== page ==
Characterization of the proteinaceous organic matrix associated with carbonate mineral formed in the marine fish intestine

Tuesday, October 10, 2017 -
4:00pm to 5:00pm
Biotechnology Center, 425 Henry Mall

Speaker Name: 

Kevin Schauer, PhD

Speaker Institution: 

CIBM Postdoctoral Fellow, Genome Center of WI, University of Wisconsin-Madison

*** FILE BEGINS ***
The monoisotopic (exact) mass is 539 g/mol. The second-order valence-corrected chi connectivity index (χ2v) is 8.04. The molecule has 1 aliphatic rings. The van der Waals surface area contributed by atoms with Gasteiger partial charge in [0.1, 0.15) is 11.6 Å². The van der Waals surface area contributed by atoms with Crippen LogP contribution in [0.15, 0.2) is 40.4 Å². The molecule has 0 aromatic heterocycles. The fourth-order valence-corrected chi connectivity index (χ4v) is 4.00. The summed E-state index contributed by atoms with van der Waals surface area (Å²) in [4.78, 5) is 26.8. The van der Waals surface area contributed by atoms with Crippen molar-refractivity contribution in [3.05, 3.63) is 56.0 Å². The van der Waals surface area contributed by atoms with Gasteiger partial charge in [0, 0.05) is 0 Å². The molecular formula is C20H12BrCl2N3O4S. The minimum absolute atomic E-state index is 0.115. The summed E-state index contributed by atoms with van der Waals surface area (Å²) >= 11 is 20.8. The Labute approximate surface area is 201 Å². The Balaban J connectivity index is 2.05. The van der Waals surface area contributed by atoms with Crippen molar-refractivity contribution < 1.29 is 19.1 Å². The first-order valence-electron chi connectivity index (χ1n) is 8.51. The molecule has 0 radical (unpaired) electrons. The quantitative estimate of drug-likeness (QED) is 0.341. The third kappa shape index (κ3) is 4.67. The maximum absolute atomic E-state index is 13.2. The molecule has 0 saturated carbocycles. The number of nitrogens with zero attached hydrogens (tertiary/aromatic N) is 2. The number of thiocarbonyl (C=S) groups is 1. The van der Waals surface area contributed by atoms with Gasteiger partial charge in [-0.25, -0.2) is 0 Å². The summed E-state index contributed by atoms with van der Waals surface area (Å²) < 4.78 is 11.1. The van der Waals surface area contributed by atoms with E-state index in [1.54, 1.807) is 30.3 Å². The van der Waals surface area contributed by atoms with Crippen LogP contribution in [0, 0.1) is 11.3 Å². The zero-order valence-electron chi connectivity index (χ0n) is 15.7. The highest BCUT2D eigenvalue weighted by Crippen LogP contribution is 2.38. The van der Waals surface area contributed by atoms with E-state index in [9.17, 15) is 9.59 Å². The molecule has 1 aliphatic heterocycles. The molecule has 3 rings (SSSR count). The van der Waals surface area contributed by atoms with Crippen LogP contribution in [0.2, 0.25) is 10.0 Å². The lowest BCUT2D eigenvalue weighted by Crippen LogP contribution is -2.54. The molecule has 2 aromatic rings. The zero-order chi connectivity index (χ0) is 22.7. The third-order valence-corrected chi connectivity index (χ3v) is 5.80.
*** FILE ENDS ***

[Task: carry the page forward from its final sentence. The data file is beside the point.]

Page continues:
Marine fish live in a hyperosmotic environment and therefore must constantly counteract passive water loss and ion gain. To remain hydrated, marine teleosts (bony fish) must extract water from the only external water source available – seawater. Processing of imbibed seawater is completed in the highly specialized gastrointestinal tract, where inorganic CaCO3 is precipitated in the intestine, lowering luminal osmotic pressure, and aiding in fluid absorption. This precipitation reaction is crucial for the survival of marine fish (the largest vertebrate group on the planet) and is attributed to 3-15% of annual oceanic CaCO3 production, yet little is known about how the reaction itself is regulated. Here, the identification and characterization of a proteinaceous organic matrix associated with fish-derived intestinal precipitates will be described. This matrix is capable of regulating CaCO3 precipitation in vitro, an effect which is conserved across matrix derived from several marine fish species. A shotgun proteomic investigation of the Gulf toadfish (Opsanus beta) intestinal response to hypersalinit